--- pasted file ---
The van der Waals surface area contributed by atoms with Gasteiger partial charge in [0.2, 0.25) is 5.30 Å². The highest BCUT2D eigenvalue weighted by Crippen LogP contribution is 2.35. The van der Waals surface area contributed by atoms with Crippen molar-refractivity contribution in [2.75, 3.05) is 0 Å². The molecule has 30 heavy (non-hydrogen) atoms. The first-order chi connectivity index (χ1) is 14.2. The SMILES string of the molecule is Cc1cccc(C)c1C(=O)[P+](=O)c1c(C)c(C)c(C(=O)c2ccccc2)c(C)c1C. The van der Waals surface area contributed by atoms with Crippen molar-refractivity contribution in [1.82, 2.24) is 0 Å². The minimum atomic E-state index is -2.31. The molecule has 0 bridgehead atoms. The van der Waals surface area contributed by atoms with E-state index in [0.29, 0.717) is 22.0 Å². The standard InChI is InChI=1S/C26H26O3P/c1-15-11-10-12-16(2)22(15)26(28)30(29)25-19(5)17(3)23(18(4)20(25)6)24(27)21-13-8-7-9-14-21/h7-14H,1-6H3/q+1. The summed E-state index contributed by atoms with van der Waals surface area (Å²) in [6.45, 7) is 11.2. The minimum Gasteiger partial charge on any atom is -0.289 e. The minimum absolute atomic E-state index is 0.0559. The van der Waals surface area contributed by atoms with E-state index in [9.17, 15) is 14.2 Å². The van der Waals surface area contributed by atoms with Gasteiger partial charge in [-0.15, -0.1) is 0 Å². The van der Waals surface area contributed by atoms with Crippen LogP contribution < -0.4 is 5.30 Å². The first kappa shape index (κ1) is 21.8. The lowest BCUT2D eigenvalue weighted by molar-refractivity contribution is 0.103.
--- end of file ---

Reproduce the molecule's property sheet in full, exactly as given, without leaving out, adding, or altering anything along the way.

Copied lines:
The van der Waals surface area contributed by atoms with Gasteiger partial charge in [0.2, 0.25) is 5.30 Å². The highest BCUT2D eigenvalue weighted by Crippen LogP contribution is 2.35. The van der Waals surface area contributed by atoms with Crippen molar-refractivity contribution in [2.75, 3.05) is 0 Å². The molecule has 30 heavy (non-hydrogen) atoms. The first-order chi connectivity index (χ1) is 14.2. The SMILES string of the molecule is Cc1cccc(C)c1C(=O)[P+](=O)c1c(C)c(C)c(C(=O)c2ccccc2)c(C)c1C. The van der Waals surface area contributed by atoms with Crippen molar-refractivity contribution in [1.82, 2.24) is 0 Å². The minimum atomic E-state index is -2.31. The molecule has 0 bridgehead atoms. The van der Waals surface area contributed by atoms with E-state index in [0.29, 0.717) is 22.0 Å². The standard InChI is InChI=1S/C26H26O3P/c1-15-11-10-12-16(2)22(15)26(28)30(29)25-19(5)17(3)23(18(4)20(25)6)24(27)21-13-8-7-9-14-21/h7-14H,1-6H3/q+1. The summed E-state index contributed by atoms with van der Waals surface area (Å²) in [6.45, 7) is 11.2. The minimum Gasteiger partial charge on any atom is -0.289 e. The minimum absolute atomic E-state index is 0.0559. The van der Waals surface area contributed by atoms with E-state index in [9.17, 15) is 14.2 Å². The van der Waals surface area contributed by atoms with Gasteiger partial charge in [-0.15, -0.1) is 0 Å². The van der Waals surface area contributed by atoms with Crippen LogP contribution < -0.4 is 5.30 Å². The first kappa shape index (κ1) is 21.8. The lowest BCUT2D eigenvalue weighted by molar-refractivity contribution is 0.103.